I am "under review" this year at my job. According to ancient departmental documents, this means going through all the same motions one does when one is "up for tenure." The only differences as far as I can tell, are that there are no external reviewers and I'm not expected to have a book contract and a glut of publications. I do have to assemble two dossiers, one of written work (published, polished, and in progress; book proposal), and one of teaching materials including syllabi, assignments, handouts, course descriptions and exams. I also need to compile a list of all my departmental and university-wide activities and committees, which is actually quite short because my department has a "no service" policy for the first year. And finally, I have to be observed teaching.
Anyway, all this is a large introduction to my "whew" news which is that I've finally turned in my dossiers. Yay! Knowing that they are in and out of my hands is a source of huge relief, whenever I pause to remember it (which is not that often during the week, what with teaching and manuscript surgery). Yes, I fretted and rushed to revise everything but putting it all together was in the end a nice reminder that even though it seemed like I got very little writing and research done last year, I was wrong. This time, I was able to revise my book proposal to match my manuscript, and not the other way around. Revising my chapter on Lucrece for the review committee was intricate and painful, not unlike how I might imagine arthroscopic surgery might feel. But it was also necessary and useful- I now have a new, better, stronger argument that doesn't force itself upon the text yet moves in new directions. I'm not exactly "happier" with the piece, but I am less unhappy, and ready to send it out to a journal again. I am, though, tremendously happy about my argument. I just hope it shows!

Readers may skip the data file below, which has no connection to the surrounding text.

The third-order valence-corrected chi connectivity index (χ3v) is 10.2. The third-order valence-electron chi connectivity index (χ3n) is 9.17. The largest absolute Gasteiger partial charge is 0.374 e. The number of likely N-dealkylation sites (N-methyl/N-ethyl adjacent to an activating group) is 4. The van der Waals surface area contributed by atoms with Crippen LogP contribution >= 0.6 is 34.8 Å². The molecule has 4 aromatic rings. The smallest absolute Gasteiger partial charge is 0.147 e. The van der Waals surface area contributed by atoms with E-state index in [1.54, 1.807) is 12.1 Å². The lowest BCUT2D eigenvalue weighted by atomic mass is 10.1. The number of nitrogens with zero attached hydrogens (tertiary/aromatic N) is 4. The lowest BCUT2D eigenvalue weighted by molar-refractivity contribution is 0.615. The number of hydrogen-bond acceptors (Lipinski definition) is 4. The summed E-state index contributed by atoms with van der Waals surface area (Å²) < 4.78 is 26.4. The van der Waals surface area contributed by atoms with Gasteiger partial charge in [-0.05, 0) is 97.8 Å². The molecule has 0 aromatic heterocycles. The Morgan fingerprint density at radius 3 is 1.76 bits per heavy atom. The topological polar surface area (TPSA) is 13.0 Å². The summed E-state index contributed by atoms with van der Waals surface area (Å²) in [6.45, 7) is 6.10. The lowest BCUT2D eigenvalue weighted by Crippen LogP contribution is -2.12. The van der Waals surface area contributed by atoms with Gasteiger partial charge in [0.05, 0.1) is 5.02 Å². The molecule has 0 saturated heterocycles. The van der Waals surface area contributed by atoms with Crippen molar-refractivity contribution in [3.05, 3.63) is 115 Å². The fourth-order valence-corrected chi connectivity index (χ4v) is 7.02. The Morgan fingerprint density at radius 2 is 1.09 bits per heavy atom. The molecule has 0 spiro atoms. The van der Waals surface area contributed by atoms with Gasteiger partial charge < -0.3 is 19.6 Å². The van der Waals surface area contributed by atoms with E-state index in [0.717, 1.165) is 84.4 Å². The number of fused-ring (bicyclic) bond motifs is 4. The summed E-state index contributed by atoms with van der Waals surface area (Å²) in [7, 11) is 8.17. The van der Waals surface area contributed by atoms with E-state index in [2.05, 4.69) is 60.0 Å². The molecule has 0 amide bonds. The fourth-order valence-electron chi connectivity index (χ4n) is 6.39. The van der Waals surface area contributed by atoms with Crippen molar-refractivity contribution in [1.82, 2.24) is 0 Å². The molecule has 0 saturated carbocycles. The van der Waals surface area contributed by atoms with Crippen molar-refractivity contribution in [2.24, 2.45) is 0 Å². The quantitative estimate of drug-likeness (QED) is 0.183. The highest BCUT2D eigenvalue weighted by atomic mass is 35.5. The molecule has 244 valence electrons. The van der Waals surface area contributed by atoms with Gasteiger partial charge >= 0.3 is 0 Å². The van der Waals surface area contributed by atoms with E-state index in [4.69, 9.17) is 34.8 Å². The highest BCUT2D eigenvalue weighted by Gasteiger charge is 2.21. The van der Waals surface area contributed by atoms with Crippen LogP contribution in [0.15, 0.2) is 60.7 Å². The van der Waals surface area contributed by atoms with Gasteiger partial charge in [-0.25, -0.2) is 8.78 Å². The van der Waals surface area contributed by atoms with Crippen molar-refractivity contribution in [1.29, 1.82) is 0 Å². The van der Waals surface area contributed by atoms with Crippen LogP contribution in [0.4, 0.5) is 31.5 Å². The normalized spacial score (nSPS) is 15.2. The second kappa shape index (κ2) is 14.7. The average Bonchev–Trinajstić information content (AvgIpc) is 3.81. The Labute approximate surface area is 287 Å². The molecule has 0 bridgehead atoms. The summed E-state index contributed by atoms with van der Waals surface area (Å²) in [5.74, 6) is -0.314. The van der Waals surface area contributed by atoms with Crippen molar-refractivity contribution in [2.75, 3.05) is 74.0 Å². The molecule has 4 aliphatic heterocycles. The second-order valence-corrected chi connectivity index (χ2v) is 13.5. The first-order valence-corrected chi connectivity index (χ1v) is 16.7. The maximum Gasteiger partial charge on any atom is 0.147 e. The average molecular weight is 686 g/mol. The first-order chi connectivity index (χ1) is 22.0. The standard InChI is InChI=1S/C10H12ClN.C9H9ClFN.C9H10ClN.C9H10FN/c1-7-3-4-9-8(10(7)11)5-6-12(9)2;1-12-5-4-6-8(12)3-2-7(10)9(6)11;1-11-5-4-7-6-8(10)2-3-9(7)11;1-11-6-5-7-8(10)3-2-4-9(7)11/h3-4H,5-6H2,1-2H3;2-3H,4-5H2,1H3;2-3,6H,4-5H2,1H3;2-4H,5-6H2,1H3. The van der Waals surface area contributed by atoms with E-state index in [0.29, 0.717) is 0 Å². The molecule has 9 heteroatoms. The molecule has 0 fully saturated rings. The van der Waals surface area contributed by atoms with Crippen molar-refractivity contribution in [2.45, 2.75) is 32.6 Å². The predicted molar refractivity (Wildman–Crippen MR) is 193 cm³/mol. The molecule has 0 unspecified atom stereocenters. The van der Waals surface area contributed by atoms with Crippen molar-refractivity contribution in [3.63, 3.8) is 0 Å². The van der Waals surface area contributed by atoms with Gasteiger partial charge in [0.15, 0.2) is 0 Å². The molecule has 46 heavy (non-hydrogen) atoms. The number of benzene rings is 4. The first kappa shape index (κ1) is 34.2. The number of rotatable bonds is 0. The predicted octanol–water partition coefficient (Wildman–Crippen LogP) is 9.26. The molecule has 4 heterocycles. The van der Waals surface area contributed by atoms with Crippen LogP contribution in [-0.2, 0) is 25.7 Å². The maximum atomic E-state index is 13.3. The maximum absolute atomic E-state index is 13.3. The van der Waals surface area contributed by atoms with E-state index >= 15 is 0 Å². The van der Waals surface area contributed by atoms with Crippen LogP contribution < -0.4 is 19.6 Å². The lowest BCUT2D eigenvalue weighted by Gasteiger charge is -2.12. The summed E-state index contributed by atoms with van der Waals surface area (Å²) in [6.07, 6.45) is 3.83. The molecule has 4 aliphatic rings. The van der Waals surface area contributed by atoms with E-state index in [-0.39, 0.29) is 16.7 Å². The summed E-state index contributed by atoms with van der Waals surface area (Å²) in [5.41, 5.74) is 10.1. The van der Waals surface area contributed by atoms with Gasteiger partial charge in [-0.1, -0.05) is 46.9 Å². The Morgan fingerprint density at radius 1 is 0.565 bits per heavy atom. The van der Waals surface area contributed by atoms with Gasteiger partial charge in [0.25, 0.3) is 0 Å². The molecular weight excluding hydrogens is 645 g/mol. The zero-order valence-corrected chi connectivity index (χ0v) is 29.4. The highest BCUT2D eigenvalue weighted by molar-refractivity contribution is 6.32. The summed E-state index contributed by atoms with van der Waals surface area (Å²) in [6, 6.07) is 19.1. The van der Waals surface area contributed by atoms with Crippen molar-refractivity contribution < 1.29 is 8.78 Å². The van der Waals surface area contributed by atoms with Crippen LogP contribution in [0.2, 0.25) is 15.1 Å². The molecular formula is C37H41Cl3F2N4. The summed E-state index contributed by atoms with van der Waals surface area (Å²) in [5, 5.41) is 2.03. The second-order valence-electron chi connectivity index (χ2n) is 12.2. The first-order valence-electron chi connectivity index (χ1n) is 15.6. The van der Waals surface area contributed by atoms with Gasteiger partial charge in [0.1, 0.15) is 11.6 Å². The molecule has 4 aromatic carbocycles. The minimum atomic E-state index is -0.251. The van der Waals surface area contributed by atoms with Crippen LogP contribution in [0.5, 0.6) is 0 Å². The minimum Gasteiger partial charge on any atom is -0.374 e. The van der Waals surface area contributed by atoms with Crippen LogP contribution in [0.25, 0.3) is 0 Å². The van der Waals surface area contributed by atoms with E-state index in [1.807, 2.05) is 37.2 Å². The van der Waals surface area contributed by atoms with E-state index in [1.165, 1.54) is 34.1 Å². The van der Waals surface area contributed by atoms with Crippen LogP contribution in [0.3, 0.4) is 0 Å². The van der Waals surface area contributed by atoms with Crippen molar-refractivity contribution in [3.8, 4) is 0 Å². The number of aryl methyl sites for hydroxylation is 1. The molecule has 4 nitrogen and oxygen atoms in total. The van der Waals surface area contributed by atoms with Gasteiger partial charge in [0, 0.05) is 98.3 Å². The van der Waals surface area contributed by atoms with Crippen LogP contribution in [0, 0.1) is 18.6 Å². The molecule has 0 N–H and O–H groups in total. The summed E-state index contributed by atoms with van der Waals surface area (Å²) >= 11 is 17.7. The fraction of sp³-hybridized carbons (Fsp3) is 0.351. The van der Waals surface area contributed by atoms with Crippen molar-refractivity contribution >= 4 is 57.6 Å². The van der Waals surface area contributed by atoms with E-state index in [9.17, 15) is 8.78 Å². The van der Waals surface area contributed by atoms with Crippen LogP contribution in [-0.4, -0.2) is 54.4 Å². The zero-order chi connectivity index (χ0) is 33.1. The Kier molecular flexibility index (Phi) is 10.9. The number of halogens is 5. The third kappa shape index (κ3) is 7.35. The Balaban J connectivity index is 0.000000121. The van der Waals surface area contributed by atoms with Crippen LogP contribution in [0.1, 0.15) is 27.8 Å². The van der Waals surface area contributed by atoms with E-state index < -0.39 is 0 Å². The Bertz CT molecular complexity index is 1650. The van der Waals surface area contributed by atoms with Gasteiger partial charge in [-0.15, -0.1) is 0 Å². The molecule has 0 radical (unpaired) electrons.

So I have finally crawled on top of this review process, if only for the time being. Why is it always "under" review and "up" for tenure? The preposition "under" does seem fitting: it feels a bit like being buried under a pile of folders, or maybe held under the proverbial "thumb" of the department while it decides whether to smoosh me like a bug or lift me up like an equal. I exaggerate of course- I'm not going to lose my job over this. But I am going to be critiqued by my colleagues, some of whom relish the opportunity beyond its purpose. Being "up" for tenure is scarier- more precarious -because the fall seems that much further. Given the choice, I'll side with Hamlet's worthy pioneer: I'd rather be "under" than "up."